At its heart, design includes a way of thinking about the world that’s based in skills of perception. Writing — admittedly my favorite medium — doesn’t begin to capture how one must think in order to explain ideas. It’s possible for written ideas to lie: we can write false things in our language, as well as things that never were. We can also make pictures that lie — I remember being fascinated by dragon paintings as a child.
But both drawing and writing present us with tools to understand our world. It doesn’t take long to develop the mindset that you can be a good artist with practice — but first you must get over the hump that you believe is the mountain standing in your way: “I am not an artist.”
Which is a dumb thing to say. Are you a teacher? You draw things on the board every day. Your pretense that you are not an artist is getting in the way of your students’ success. Do you make your own worksheets? You’re a graphic designer. Do you make slideshows for your classes? Develop charts and graphs for your kids? Sorry: you are an artist.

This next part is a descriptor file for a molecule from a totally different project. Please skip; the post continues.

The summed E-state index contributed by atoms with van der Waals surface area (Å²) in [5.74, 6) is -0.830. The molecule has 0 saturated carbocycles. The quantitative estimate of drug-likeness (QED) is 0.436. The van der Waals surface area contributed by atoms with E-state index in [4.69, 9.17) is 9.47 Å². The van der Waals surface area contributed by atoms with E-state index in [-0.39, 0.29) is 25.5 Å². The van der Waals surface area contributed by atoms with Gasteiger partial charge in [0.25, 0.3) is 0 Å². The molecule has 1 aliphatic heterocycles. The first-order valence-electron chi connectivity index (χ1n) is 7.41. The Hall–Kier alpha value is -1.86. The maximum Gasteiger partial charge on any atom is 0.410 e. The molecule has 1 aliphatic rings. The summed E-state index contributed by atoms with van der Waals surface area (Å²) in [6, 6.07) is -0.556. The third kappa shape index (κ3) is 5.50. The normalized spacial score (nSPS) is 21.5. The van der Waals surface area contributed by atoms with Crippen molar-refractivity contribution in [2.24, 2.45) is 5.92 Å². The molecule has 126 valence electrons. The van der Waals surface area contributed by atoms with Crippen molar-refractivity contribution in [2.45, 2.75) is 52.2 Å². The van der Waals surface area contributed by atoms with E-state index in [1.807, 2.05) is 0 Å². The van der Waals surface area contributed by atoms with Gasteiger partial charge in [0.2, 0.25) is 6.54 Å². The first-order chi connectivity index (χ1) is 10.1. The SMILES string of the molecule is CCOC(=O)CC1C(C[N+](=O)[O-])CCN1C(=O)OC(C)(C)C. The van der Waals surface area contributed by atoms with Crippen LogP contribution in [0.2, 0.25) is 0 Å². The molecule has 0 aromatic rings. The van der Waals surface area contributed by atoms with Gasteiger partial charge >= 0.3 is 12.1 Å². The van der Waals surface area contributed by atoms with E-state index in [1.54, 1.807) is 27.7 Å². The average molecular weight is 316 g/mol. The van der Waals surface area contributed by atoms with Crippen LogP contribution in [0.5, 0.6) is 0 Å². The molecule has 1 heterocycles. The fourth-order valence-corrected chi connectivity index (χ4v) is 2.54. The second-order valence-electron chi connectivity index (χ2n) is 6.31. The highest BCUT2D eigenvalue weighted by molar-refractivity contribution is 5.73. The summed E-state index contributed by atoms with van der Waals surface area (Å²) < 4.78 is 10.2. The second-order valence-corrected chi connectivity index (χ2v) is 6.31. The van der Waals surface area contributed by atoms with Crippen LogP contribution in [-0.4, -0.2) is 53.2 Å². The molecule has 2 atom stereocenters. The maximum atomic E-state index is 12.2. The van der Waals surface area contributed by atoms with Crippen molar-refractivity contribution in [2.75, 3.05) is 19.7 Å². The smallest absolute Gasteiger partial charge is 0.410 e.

It takes 2-3 months of weekly or daily practice for people to admire your sketches. You may never hang your work at MoMA or the Louvre, but you can wow a pre-teen audience with your sketches by next September, if you start today.
And then, when they say, “wow, I didn’t know you were an artist,” you’ll be that much more empowered to waking them up to their birthright as human beings — to be artists.
[…] to middle schoolers, like Latin and history; but now I’m including visual thinking in my portfolio of skills that I try to impart to my students. Hard skills, like learning to draw in 2-point perspective; […]
Andrew, I’ve been thinking about this a lot too. I started my art last September at the age of 41, so people tend to ask a lot of questions about it. And what I hear more often than anything else is “I’m not an artist.” And then I remember that I used to say the same thing and it really does make you wonder if it’s possible for anyone given the right access. I think the real secret is just getting out and doing it, you don’t get more skilled unless you work. Besides if you do something you don’t think is any good, you can always do a new one.
And do it it again, and doing a new one, and trying again, and creating again, is so critical to the process. It’s how you learn what works, what doesn’t, what leads to compliments and what leads to ‘enh’ reactions. Realtime feedback in the process.
But we are